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Digital Subscriptions > History Revealed > October 2018 > Disaster at Dieppe

Disaster at Dieppe

More than 6,000 men crossed the Channel for what should have been a surprise raid, yet fewer than 2,500 escaped unscathed. Gavin Mortimer remembers the 1942 debacle some call a necessary precursor to D-Day
Dieppe is considered one of the worst disasters in Canadian military history; this sea of abandoned helmets attests as to why
GETTY

Captain Pat Porteous was 24 years old and, like nearly all of his fellow commandos, had yet to see action with his elite unit. For 18 months they had done nothing but train; now, finally, they were about to be blooded.

On 18 August 1942, they travelled from their base in Weymouth to a transit camp in Southampton. Later that evening, the 252 soldiers of No 4 Commando filed onto a converted Belgian ferry called the Prins Albert, departing amid a flotilla of troopships, destroyers and minesweepers.

Porteous dozed off for a couple of hours, as the minesweepers cleared a gap through the explosive-laden middle reaches of the English Channel. On waking, he and the other commandos were given a bowl of hot stew before being instructed to make their way to the lower decks ready to embark into the eight landing vessels secured to the ship’s exterior. “Everyone was ready, grenades primed, magazines filled; everything was ready,” Porteous later recalled. “As soon as we got to the lowering position, we were lowered away.”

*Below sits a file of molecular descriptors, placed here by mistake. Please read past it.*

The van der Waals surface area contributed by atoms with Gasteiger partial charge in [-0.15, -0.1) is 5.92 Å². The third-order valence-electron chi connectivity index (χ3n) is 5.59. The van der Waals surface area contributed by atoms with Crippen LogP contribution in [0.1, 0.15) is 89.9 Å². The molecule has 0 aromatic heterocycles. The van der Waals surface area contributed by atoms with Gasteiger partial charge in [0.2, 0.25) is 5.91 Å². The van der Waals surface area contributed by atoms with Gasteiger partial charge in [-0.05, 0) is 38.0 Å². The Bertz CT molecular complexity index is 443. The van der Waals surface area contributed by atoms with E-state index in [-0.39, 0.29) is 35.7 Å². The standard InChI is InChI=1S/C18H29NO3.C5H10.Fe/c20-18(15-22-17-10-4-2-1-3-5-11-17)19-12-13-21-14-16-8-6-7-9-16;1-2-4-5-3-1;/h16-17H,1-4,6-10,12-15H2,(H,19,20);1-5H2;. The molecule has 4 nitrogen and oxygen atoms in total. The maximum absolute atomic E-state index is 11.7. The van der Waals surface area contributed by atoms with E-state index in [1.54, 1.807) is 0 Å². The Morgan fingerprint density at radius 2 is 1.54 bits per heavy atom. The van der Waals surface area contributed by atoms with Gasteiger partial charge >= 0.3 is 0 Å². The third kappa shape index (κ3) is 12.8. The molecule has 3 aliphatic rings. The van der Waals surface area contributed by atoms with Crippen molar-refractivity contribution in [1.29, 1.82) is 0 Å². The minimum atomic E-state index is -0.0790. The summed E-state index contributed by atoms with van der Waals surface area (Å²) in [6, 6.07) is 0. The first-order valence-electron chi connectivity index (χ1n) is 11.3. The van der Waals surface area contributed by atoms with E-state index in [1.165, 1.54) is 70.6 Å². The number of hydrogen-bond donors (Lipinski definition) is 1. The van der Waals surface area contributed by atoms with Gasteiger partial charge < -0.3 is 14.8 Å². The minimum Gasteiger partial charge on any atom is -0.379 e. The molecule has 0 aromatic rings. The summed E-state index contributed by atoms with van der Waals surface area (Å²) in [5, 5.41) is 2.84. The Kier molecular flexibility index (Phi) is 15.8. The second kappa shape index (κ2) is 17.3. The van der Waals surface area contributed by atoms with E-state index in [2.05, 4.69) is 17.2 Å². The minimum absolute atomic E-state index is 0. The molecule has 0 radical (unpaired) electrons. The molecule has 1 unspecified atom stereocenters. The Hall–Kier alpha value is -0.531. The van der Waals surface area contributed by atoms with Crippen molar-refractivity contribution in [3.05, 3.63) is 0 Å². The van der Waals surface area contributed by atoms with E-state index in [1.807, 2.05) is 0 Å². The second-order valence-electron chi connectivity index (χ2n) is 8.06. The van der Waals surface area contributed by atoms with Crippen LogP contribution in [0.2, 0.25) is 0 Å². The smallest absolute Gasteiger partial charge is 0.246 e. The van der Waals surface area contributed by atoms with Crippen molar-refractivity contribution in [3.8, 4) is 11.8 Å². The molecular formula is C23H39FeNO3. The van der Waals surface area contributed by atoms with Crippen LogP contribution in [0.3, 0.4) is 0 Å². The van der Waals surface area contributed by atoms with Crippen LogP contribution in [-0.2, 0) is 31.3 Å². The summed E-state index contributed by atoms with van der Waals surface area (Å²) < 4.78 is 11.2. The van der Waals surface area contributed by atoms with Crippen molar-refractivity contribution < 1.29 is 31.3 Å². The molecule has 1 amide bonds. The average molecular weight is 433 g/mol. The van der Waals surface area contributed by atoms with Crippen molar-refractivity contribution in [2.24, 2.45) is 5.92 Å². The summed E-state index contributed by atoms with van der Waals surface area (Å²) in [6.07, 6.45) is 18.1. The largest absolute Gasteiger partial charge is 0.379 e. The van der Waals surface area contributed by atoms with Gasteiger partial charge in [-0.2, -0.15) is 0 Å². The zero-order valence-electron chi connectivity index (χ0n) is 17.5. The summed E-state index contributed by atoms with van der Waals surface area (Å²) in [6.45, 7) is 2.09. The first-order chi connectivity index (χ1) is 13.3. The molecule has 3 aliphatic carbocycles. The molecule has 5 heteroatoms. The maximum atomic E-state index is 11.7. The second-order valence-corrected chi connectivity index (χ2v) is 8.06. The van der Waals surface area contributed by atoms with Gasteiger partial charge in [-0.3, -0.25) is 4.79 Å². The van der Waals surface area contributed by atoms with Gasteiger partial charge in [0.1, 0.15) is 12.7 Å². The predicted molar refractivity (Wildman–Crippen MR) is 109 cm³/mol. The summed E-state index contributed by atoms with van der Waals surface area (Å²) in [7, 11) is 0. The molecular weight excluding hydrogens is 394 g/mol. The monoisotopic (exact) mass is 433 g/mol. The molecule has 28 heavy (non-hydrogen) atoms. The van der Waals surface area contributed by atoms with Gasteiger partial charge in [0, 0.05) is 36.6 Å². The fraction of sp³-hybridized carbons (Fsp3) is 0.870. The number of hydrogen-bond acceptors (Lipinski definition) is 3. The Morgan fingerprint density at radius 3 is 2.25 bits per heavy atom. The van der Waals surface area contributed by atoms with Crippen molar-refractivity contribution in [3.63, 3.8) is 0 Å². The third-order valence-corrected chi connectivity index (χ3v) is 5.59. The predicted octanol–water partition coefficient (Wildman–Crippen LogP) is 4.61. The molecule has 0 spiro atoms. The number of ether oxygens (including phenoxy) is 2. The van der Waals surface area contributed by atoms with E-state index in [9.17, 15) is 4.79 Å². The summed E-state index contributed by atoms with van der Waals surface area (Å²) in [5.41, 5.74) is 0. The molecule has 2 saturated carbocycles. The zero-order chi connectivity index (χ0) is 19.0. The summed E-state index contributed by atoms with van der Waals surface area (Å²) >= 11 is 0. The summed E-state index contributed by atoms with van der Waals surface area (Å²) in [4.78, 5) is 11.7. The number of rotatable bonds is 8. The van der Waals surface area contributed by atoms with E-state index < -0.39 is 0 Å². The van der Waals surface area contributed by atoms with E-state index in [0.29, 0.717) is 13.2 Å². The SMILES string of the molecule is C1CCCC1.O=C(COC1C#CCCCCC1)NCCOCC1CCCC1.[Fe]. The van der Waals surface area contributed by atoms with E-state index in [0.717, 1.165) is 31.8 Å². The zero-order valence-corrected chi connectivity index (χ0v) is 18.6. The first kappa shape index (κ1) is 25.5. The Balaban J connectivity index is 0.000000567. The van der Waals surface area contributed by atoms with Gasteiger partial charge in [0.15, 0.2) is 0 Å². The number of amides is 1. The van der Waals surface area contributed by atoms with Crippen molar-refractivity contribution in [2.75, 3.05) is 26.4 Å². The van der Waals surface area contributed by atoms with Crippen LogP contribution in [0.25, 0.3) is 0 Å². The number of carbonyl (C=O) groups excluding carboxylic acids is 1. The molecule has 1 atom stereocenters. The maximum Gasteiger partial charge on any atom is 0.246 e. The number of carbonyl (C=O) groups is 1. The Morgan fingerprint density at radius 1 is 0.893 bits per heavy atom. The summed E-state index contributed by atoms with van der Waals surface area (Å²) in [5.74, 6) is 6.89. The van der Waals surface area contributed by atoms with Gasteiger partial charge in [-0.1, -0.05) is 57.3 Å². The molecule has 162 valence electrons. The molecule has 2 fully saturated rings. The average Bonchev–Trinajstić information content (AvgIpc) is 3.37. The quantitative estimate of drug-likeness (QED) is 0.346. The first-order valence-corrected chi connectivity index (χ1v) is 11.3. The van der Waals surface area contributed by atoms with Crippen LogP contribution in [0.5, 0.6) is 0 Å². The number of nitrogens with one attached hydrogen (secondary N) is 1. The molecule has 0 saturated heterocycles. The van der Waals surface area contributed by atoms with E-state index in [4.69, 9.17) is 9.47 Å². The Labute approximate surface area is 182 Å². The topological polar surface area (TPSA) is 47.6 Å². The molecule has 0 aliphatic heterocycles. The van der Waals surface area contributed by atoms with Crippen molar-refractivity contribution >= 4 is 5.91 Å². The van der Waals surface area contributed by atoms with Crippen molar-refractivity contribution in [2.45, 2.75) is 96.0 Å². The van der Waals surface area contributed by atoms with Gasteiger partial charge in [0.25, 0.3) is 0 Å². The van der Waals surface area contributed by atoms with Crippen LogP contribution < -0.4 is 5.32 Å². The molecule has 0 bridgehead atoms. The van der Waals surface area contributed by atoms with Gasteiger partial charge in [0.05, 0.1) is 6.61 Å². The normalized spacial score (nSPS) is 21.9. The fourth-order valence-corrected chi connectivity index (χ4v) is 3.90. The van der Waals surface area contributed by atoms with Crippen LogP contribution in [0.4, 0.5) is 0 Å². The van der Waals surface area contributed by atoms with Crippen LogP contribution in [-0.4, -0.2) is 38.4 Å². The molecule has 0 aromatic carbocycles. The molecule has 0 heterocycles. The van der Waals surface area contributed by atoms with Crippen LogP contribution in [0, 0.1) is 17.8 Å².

Waiting to escort the commandos was a steam gunboat and an armed motor launch. Porteous, thankful that the sea was calm, was struck by the peacefulness of the scene as they chugged the remaining ten miles to the still-invisible French coast.

His reverie was shattered by a powerful explosion away to their east. A boom, and another, then the thump-thump-thump of a heavy machine gun. The night sky was illuminated like a firework display. Porteous turned his face towards the shore and prayed his luck would hold as they headed towards Dieppe.

The Normandy coastal resort of Dieppe had been a popular haunt for British holidaymakers since the mid 19th century. It had dramatic cli s, an expansive shingle beach and a well-maintained port, all of which the Germans had put to good use following their conquest of France in 1940. To guard their own ships at anchor, they had sited gun batteries on the cli tops and built elaborate defensive positions on the pebble shore.

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About History Revealed

Long before the seven wonders of the ancient world were even dreamt of, work had begun on Salisbury Plain to construct a monument out of stones. Why was Stonehenge built, who built it, and for what purpose? We explore the very latest theories behind England's oldest mystery. Plus: The brief reign of Tudor king Edward VI, the sacrifices of domestic servants, the D-Day trial that was a complete disaster, a full gallery of newly colourised pictures of the past, and more.